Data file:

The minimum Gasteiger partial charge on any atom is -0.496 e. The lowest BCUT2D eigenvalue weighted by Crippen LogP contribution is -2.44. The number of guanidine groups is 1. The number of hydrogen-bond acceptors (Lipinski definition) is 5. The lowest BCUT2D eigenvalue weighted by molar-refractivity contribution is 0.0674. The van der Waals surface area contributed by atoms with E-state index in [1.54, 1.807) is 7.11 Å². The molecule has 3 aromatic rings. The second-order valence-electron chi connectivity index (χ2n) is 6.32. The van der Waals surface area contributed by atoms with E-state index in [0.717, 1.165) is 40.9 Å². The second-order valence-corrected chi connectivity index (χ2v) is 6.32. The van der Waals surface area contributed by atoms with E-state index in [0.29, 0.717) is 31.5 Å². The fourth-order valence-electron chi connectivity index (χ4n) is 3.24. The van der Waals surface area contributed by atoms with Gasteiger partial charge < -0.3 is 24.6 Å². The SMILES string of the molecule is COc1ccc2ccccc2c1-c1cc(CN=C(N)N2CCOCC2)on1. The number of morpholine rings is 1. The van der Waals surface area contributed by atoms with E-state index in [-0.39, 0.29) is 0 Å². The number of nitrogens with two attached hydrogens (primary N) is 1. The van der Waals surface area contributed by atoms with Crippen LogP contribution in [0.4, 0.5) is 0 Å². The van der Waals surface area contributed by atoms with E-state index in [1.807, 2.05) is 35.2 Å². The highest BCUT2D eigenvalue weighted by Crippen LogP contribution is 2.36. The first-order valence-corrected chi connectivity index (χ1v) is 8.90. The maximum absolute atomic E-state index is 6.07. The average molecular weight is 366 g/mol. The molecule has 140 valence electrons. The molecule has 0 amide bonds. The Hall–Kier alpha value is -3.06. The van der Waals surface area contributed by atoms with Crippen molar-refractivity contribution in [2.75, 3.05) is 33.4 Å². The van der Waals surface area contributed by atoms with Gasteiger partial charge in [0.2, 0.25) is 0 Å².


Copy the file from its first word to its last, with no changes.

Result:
The minimum Gasteiger partial charge on any atom is -0.496 e. The lowest BCUT2D eigenvalue weighted by Crippen LogP contribution is -2.44. The number of guanidine groups is 1. The number of hydrogen-bond acceptors (Lipinski definition) is 5. The lowest BCUT2D eigenvalue weighted by molar-refractivity contribution is 0.0674. The van der Waals surface area contributed by atoms with E-state index in [1.54, 1.807) is 7.11 Å². The molecule has 3 aromatic rings. The second-order valence-electron chi connectivity index (χ2n) is 6.32. The van der Waals surface area contributed by atoms with E-state index in [0.717, 1.165) is 40.9 Å². The second-order valence-corrected chi connectivity index (χ2v) is 6.32. The van der Waals surface area contributed by atoms with E-state index in [0.29, 0.717) is 31.5 Å². The fourth-order valence-electron chi connectivity index (χ4n) is 3.24. The van der Waals surface area contributed by atoms with Gasteiger partial charge < -0.3 is 24.6 Å². The SMILES string of the molecule is COc1ccc2ccccc2c1-c1cc(CN=C(N)N2CCOCC2)on1. The number of morpholine rings is 1. The van der Waals surface area contributed by atoms with E-state index in [-0.39, 0.29) is 0 Å². The number of nitrogens with two attached hydrogens (primary N) is 1. The van der Waals surface area contributed by atoms with Crippen LogP contribution in [0.4, 0.5) is 0 Å². The van der Waals surface area contributed by atoms with E-state index in [1.807, 2.05) is 35.2 Å². The highest BCUT2D eigenvalue weighted by Crippen LogP contribution is 2.36. The first-order valence-corrected chi connectivity index (χ1v) is 8.90. The maximum absolute atomic E-state index is 6.07. The average molecular weight is 366 g/mol. The molecule has 140 valence electrons. The molecule has 0 amide bonds. The Hall–Kier alpha value is -3.06. The van der Waals surface area contributed by atoms with Crippen molar-refractivity contribution in [2.75, 3.05) is 33.4 Å². The van der Waals surface area contributed by atoms with Gasteiger partial charge in [0.2, 0.25) is 0 Å².